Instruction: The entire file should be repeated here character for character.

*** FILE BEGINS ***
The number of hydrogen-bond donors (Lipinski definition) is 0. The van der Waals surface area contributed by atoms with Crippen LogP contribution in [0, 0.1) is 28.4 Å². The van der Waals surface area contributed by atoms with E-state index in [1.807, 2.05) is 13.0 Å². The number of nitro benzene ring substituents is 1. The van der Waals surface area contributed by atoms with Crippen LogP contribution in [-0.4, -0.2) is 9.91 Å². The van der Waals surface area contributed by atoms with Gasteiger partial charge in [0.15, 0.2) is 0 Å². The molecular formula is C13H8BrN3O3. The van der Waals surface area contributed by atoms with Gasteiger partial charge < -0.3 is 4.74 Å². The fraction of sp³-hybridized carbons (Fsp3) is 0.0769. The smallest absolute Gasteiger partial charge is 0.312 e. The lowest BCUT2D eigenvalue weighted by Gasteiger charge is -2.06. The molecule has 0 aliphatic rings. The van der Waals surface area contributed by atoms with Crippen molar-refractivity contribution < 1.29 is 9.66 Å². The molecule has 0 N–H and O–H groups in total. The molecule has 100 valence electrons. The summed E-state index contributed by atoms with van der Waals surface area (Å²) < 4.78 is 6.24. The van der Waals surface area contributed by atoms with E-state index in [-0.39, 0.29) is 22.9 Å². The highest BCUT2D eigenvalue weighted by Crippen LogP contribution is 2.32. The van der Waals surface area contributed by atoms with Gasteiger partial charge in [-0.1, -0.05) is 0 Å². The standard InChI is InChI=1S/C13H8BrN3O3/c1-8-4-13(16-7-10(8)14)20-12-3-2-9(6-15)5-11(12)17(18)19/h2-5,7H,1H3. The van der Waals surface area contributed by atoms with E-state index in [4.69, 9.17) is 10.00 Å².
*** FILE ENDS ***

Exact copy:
The number of hydrogen-bond donors (Lipinski definition) is 0. The van der Waals surface area contributed by atoms with Crippen LogP contribution in [0, 0.1) is 28.4 Å². The van der Waals surface area contributed by atoms with E-state index in [1.807, 2.05) is 13.0 Å². The number of nitro benzene ring substituents is 1. The van der Waals surface area contributed by atoms with Crippen LogP contribution in [-0.4, -0.2) is 9.91 Å². The van der Waals surface area contributed by atoms with Gasteiger partial charge in [0.15, 0.2) is 0 Å². The molecular formula is C13H8BrN3O3. The van der Waals surface area contributed by atoms with Gasteiger partial charge < -0.3 is 4.74 Å². The fraction of sp³-hybridized carbons (Fsp3) is 0.0769. The smallest absolute Gasteiger partial charge is 0.312 e. The lowest BCUT2D eigenvalue weighted by Gasteiger charge is -2.06. The molecule has 0 aliphatic rings. The van der Waals surface area contributed by atoms with Crippen molar-refractivity contribution < 1.29 is 9.66 Å². The molecule has 0 N–H and O–H groups in total. The molecule has 100 valence electrons. The summed E-state index contributed by atoms with van der Waals surface area (Å²) < 4.78 is 6.24. The van der Waals surface area contributed by atoms with E-state index in [-0.39, 0.29) is 22.9 Å². The highest BCUT2D eigenvalue weighted by Crippen LogP contribution is 2.32. The van der Waals surface area contributed by atoms with Gasteiger partial charge in [-0.1, -0.05) is 0 Å². The standard InChI is InChI=1S/C13H8BrN3O3/c1-8-4-13(16-7-10(8)14)20-12-3-2-9(6-15)5-11(12)17(18)19/h2-5,7H,1H3. The van der Waals surface area contributed by atoms with E-state index in [4.69, 9.17) is 10.00 Å².